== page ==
2015Q1 Forecasts for the Philadelphia Federal Reserve Society of Professional Forecasters
RCF Vice-President Peter Bernstein is a member of the Philadelphia Fed’s Society of Professional Forecasts. Here are the 2015Q1 forecasts he submitted in February, along with a look at his 2014Q4 forecasts and recent historical data.
Lower Gas Prices Finally Boosting Economy
The substantial decline in gasoline prices over the past six months is finally starting to show positive benefits for the economy. While consumer spending in recent months has actually been down, that is entirely due to lower spending on gasoline. Other spending has risen and the household savings rate reached its highest level in two years. Factoring in the decline in prices, real consumer spending in January was 3.4 percent greater than a year earlier while real after-tax income rose 4.2 percent. With employment continuing to grow and wages starting to edge up, it looks like consumers will be the key driver of the economy in 2015.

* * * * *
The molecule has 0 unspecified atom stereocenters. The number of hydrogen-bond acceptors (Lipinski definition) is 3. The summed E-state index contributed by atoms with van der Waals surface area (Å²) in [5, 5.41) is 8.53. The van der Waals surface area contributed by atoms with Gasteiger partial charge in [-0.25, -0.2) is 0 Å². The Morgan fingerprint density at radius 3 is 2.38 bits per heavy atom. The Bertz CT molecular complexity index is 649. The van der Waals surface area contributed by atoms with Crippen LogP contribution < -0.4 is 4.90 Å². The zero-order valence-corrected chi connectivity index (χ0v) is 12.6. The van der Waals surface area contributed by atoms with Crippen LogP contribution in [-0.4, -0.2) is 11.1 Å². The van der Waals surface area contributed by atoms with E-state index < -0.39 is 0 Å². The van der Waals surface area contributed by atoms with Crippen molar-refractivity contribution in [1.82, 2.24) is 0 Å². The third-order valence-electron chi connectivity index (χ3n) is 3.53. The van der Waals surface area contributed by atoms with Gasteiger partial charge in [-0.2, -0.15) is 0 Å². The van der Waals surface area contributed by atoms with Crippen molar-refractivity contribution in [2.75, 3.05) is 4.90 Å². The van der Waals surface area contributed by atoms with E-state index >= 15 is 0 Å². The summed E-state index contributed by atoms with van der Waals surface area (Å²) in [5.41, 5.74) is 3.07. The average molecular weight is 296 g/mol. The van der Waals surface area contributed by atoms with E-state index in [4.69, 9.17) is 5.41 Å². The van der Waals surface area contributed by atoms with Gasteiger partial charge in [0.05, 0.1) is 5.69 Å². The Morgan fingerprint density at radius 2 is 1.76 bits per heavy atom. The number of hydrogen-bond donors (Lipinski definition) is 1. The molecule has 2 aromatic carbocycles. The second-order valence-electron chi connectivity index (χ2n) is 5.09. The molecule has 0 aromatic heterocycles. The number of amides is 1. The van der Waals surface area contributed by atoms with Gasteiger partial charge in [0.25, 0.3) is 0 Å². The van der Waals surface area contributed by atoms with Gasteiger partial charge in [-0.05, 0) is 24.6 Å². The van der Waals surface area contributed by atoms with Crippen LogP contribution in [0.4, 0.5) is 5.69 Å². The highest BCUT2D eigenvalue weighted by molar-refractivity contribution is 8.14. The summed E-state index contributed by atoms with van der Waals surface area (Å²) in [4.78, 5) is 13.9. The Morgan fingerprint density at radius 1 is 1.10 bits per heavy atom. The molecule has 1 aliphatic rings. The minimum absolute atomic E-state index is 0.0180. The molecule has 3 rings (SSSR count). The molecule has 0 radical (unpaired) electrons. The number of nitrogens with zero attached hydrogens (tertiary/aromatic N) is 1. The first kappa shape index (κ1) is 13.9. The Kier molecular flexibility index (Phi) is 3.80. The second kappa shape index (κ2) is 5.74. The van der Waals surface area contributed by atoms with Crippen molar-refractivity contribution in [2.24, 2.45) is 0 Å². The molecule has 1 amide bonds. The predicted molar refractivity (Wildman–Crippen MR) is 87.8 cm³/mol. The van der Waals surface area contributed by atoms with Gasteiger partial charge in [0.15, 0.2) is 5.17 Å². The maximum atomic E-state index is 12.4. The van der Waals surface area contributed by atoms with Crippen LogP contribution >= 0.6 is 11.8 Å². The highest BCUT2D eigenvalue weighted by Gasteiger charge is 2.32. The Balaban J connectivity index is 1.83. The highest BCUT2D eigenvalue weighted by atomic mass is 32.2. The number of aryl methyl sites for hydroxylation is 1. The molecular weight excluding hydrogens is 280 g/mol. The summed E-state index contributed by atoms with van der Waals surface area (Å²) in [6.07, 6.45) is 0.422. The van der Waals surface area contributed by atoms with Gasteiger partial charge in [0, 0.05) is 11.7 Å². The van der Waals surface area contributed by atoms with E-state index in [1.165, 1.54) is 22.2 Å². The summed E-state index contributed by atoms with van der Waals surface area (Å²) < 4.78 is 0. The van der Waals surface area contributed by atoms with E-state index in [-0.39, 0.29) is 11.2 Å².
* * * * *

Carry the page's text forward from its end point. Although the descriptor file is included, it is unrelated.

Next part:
That is the good news. The bad news is that stronger dollar is starting to hurt U.S. exports and taking some of the steam away from the recovery in U.S. manufacturing. Still, the positives should outweigh the negatives pushing the economy to above 3.0 percent full-year growth for the first time since before the Great Recession. We expect the Fed to raise rates this year but it is unclear whether the liftoff will occur mid-year, as we have been thinking, or later in the year. While U.S. economic conditions no longer warrant the Fed’s zero interest rate policy, there is a legitimate concern that higher rates in the U.S. combined with rate cuts in many other countries would send the dollar even higher, further weakening U.S. exports. Another factor keeping the lid on rates is low inflation; even excluding the drop in energy prices, “core” inflation is below the Fed’s 2.0 percent target. Therefore, we think the key determinants of the timing of the rate increase will be data on core inflation and wage growth.